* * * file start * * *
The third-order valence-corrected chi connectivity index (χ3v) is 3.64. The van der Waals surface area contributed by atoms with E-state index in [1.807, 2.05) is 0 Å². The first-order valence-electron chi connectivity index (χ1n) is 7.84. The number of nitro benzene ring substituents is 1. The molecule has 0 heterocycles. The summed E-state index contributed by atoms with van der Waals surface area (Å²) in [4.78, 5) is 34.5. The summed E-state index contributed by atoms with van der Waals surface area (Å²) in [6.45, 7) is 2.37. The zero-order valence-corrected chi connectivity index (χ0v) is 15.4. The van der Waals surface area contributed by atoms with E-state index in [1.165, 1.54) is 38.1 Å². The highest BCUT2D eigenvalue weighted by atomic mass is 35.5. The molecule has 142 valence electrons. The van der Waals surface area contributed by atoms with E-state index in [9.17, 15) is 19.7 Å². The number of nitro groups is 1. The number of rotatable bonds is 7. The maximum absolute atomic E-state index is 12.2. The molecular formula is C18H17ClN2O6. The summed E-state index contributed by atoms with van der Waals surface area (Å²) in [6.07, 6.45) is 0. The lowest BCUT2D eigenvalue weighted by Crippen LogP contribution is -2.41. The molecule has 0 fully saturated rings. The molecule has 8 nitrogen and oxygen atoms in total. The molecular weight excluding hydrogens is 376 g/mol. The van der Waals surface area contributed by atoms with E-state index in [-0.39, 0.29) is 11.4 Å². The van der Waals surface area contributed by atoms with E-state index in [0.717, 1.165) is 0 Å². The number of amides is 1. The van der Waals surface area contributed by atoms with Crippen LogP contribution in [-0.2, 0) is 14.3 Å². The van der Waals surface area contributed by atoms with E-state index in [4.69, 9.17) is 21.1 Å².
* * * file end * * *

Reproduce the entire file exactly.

The third-order valence-corrected chi connectivity index (χ3v) is 3.64. The van der Waals surface area contributed by atoms with E-state index in [1.807, 2.05) is 0 Å². The first-order valence-electron chi connectivity index (χ1n) is 7.84. The number of nitro benzene ring substituents is 1. The molecule has 0 heterocycles. The summed E-state index contributed by atoms with van der Waals surface area (Å²) in [4.78, 5) is 34.5. The summed E-state index contributed by atoms with van der Waals surface area (Å²) in [6.45, 7) is 2.37. The zero-order valence-corrected chi connectivity index (χ0v) is 15.4. The van der Waals surface area contributed by atoms with E-state index in [1.165, 1.54) is 38.1 Å². The highest BCUT2D eigenvalue weighted by atomic mass is 35.5. The molecule has 142 valence electrons. The van der Waals surface area contributed by atoms with E-state index in [9.17, 15) is 19.7 Å². The number of nitro groups is 1. The number of rotatable bonds is 7. The maximum absolute atomic E-state index is 12.2. The molecular formula is C18H17ClN2O6. The summed E-state index contributed by atoms with van der Waals surface area (Å²) in [6.07, 6.45) is 0. The lowest BCUT2D eigenvalue weighted by Crippen LogP contribution is -2.41. The molecule has 0 fully saturated rings. The molecule has 8 nitrogen and oxygen atoms in total. The molecular weight excluding hydrogens is 376 g/mol. The van der Waals surface area contributed by atoms with E-state index in [-0.39, 0.29) is 11.4 Å². The van der Waals surface area contributed by atoms with E-state index in [0.717, 1.165) is 0 Å². The number of amides is 1. The van der Waals surface area contributed by atoms with Crippen LogP contribution in [-0.2, 0) is 14.3 Å². The van der Waals surface area contributed by atoms with E-state index in [4.69, 9.17) is 21.1 Å².